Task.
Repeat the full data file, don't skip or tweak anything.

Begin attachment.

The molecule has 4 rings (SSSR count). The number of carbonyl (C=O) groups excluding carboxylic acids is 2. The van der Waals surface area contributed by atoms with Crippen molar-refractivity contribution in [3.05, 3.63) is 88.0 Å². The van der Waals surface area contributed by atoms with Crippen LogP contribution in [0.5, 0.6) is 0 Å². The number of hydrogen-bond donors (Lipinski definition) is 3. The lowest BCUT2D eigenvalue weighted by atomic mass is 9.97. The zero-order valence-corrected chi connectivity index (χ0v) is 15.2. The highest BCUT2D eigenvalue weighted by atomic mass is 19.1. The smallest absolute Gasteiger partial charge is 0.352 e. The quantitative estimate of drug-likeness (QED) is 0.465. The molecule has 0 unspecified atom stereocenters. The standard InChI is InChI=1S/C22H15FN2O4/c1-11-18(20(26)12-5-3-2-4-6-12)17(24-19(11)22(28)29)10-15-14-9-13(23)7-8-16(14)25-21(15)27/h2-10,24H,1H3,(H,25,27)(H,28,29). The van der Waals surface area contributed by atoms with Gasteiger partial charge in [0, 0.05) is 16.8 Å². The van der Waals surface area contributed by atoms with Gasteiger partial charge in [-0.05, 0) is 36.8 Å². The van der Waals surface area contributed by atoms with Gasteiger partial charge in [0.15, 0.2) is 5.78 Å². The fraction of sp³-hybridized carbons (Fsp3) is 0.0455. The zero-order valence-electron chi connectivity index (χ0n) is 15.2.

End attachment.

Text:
The molecule has 4 rings (SSSR count). The number of carbonyl (C=O) groups excluding carboxylic acids is 2. The van der Waals surface area contributed by atoms with Crippen molar-refractivity contribution in [3.05, 3.63) is 88.0 Å². The van der Waals surface area contributed by atoms with Crippen LogP contribution in [0.5, 0.6) is 0 Å². The number of hydrogen-bond donors (Lipinski definition) is 3. The lowest BCUT2D eigenvalue weighted by atomic mass is 9.97. The zero-order valence-corrected chi connectivity index (χ0v) is 15.2. The highest BCUT2D eigenvalue weighted by atomic mass is 19.1. The smallest absolute Gasteiger partial charge is 0.352 e. The quantitative estimate of drug-likeness (QED) is 0.465. The molecule has 0 unspecified atom stereocenters. The standard InChI is InChI=1S/C22H15FN2O4/c1-11-18(20(26)12-5-3-2-4-6-12)17(24-19(11)22(28)29)10-15-14-9-13(23)7-8-16(14)25-21(15)27/h2-10,24H,1H3,(H,25,27)(H,28,29). The van der Waals surface area contributed by atoms with Gasteiger partial charge in [0, 0.05) is 16.8 Å². The van der Waals surface area contributed by atoms with Gasteiger partial charge in [-0.05, 0) is 36.8 Å². The van der Waals surface area contributed by atoms with Gasteiger partial charge in [0.15, 0.2) is 5.78 Å². The fraction of sp³-hybridized carbons (Fsp3) is 0.0455. The zero-order valence-electron chi connectivity index (χ0n) is 15.2.